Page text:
Carla Young, Publisher If there’s living proof that women can have it all – and then some – it’s Carla Young. Building her multiple businesses on a virtual work-at-home model, Carla is an inspiration to other mothers who want to start a lifestyle business. During her early days as a mom entrepreneur, Carla made every single mistake in the book (and a few new ones for good measure). Realizing that “doing it all” was unhealthy and unsustainable, Carla started by getting organized to the extreme, developing support systems for both her work and family. After other mothers started asking how they too could enjoy her lifestyle, Carla launched to support moms at work, at home and at play (because every mommy deserves a little me-time)!


  1. I like this post. while I understand some of the concerns below, I still think there are some valuable lessons there, especially about communication and knowing your value. This is good. kx

  2. Sometimes listening to the other person and brainstorming is valuable.  When it’s not a two way street don’t reveal anything too significant.  Create a quick excuse to make an exit.

  3. I think it depends on what you do as a professional. If you area  consultant, then yes – having your brain picked for free is a somewhat slippery slope. However, I believe in business karma. Being generous with my time and advice has built my network and come back to me in spades. It is one of my top pieces of advice: talk to everyone, take invitations and be generous.  It has served me well, but again – I am not a consultant. Entrepreneurs have a lot to learn from each other.

  4. Tricia, I too believe in business karma, but as an entrepreneur who has sat on both sides of the fence, consultant and entrepreneur, it can be a very slippery slope. I choose to share my time and resources via the magazine and social media and draw the line at one-on-one sessions (especially since lots out there still like to pick my consultant brain).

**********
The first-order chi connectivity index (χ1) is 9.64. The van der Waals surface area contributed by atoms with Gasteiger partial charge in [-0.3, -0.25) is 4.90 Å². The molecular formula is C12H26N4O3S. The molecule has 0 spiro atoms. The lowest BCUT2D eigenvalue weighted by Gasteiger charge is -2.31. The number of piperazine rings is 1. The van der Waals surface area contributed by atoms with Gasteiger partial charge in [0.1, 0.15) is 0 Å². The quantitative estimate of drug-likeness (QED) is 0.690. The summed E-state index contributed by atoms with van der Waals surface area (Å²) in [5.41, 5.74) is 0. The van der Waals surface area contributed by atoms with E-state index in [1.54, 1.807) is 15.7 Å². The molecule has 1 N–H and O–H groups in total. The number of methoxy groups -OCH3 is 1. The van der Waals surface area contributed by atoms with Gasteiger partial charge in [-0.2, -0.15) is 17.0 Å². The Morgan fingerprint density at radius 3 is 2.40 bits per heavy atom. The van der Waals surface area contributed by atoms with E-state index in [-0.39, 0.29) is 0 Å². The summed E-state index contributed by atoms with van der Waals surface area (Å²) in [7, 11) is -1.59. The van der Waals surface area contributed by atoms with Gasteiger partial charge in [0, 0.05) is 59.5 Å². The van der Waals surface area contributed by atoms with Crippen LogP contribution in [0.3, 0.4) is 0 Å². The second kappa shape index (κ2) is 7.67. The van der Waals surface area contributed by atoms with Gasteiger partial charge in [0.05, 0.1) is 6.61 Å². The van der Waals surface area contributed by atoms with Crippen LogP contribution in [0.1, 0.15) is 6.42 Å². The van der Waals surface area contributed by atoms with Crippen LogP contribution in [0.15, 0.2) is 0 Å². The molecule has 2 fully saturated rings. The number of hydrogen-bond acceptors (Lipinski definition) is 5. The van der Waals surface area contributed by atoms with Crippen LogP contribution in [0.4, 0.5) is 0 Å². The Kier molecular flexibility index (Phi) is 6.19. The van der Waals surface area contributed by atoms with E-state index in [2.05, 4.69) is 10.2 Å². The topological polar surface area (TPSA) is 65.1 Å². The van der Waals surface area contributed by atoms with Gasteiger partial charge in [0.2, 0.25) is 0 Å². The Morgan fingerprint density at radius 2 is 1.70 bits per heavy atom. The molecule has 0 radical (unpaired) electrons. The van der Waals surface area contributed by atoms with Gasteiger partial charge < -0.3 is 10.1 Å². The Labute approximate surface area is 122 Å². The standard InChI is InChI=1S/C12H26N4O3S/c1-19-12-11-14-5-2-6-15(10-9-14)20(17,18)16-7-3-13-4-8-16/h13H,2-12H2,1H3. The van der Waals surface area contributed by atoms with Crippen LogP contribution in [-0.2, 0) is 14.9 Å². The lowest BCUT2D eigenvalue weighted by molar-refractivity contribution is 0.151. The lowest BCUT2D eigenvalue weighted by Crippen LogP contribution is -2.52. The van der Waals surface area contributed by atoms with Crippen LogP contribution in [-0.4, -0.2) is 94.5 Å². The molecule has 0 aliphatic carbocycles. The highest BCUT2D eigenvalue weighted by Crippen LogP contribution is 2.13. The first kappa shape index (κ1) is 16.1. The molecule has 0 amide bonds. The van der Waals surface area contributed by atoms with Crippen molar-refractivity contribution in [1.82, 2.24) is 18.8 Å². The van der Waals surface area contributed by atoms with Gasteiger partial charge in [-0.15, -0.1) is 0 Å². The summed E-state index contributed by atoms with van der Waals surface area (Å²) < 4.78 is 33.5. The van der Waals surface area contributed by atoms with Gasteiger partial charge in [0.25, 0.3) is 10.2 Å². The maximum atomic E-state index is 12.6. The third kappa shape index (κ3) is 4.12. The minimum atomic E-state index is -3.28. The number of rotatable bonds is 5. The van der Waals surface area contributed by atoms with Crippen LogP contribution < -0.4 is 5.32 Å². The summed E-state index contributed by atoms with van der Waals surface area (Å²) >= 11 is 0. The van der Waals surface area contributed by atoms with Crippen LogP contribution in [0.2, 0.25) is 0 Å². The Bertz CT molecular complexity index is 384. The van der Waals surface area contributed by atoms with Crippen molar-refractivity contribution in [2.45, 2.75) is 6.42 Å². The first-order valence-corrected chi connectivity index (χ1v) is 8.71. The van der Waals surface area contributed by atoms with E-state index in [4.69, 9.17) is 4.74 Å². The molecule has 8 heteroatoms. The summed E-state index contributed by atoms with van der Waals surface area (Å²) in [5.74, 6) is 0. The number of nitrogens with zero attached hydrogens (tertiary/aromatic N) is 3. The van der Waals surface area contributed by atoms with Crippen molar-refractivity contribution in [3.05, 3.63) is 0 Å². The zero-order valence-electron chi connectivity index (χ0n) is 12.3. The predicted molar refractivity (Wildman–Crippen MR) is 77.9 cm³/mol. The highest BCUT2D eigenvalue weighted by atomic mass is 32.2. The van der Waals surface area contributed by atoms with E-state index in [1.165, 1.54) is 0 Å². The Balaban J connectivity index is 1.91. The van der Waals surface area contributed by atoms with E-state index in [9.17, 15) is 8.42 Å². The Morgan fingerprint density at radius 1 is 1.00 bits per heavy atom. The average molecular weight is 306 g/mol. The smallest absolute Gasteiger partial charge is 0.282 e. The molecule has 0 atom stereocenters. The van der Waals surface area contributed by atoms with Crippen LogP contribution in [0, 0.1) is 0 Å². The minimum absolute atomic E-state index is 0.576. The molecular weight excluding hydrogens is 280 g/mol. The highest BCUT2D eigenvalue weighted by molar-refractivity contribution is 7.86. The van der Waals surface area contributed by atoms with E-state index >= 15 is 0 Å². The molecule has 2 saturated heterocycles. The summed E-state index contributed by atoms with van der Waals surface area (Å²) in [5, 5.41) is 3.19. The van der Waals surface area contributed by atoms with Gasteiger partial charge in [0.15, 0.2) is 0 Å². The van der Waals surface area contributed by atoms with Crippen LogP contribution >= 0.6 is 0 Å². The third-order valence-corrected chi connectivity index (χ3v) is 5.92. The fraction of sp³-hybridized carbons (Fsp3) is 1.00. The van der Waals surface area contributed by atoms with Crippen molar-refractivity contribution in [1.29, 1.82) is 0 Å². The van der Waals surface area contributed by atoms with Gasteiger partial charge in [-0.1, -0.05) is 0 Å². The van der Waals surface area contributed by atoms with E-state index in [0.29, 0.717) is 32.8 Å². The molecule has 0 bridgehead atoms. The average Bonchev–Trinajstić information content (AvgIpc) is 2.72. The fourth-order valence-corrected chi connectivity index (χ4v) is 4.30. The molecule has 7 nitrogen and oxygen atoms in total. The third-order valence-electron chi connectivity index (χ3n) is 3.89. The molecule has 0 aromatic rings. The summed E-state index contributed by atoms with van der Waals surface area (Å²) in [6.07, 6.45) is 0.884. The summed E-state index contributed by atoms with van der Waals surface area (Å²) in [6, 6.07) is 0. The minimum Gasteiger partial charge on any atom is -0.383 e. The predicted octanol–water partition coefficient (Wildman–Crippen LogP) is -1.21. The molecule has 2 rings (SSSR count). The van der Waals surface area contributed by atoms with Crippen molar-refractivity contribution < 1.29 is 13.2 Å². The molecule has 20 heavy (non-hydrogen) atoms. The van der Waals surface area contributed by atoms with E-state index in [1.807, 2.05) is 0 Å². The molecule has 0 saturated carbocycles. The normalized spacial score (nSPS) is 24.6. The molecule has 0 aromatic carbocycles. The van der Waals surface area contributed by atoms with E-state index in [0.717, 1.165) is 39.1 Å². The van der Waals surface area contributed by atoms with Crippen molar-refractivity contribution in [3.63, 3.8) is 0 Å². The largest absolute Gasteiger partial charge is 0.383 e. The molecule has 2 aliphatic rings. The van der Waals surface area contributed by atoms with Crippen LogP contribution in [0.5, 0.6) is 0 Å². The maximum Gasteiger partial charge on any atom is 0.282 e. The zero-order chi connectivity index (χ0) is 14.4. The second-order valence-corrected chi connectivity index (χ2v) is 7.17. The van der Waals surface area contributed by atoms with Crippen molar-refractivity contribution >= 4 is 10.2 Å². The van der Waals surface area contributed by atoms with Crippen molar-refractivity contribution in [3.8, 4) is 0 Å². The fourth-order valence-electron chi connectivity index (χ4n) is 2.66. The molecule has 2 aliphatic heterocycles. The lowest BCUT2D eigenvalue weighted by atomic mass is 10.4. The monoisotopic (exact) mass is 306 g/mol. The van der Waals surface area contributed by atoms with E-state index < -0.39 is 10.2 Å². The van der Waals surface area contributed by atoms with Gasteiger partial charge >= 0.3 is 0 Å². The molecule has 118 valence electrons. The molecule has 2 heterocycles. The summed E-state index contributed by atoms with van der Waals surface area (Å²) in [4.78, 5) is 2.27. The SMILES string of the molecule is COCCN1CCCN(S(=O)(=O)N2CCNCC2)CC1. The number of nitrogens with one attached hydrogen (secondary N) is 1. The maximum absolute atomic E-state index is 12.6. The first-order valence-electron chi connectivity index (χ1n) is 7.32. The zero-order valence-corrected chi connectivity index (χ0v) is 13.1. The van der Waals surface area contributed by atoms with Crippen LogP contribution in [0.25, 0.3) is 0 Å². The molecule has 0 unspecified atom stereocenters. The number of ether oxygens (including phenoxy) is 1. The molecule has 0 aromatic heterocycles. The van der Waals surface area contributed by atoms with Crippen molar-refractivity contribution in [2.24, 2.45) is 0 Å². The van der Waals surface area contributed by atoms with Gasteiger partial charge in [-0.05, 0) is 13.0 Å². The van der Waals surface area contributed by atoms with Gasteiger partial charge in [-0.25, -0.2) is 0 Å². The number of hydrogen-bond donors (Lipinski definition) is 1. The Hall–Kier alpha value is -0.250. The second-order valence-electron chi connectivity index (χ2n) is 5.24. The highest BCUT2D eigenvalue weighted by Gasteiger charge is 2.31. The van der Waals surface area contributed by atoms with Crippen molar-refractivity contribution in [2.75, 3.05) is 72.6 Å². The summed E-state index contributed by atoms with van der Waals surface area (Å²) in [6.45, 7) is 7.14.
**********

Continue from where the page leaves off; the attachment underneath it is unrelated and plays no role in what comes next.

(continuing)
5.  Absolutely! I love doing reciprocal brainstorming sessions, but the key is establishing the boundaries up front and knowing that both parties are agreeing to trade advice and consulting.

  6. Thanks for weighing in Kiki!

    Clear communication is key! As long as you establish where you draw the line, whether it’s at one-on-one sessions or after an initial free consultation, you will protect your value!

  7. Nothing wrong with sharing information, but it is still important to know where you draw the line. How much time and energy are you going to dedicate to sharing and what do you need to get out of it in the end? Does it have to be reciprocal?

  8. Better do your homework, Dan. I’m not American.

    I would love to hear your reasons why you think it’s a terrible lesson since so often women are overly generous with their time and energy to a fault.

    How much time and expertise do you give away? If so, I’d like to book my free sessions.

  9. just came across this when wondering how to deal with a client that will offer little upside… they pick my brain all the time… thank you for putting this out there…
    stay adventurous, Craig

  10. Thank you for this wonderful post! HIts home — I’ve lived through this numerous times. It was one of the key reasons I started my BtoB Marketing Blog. Now I can say to folks, “You know, this blog post addresses that very topic – take a look at this post and then let’s talk about a project proposal.”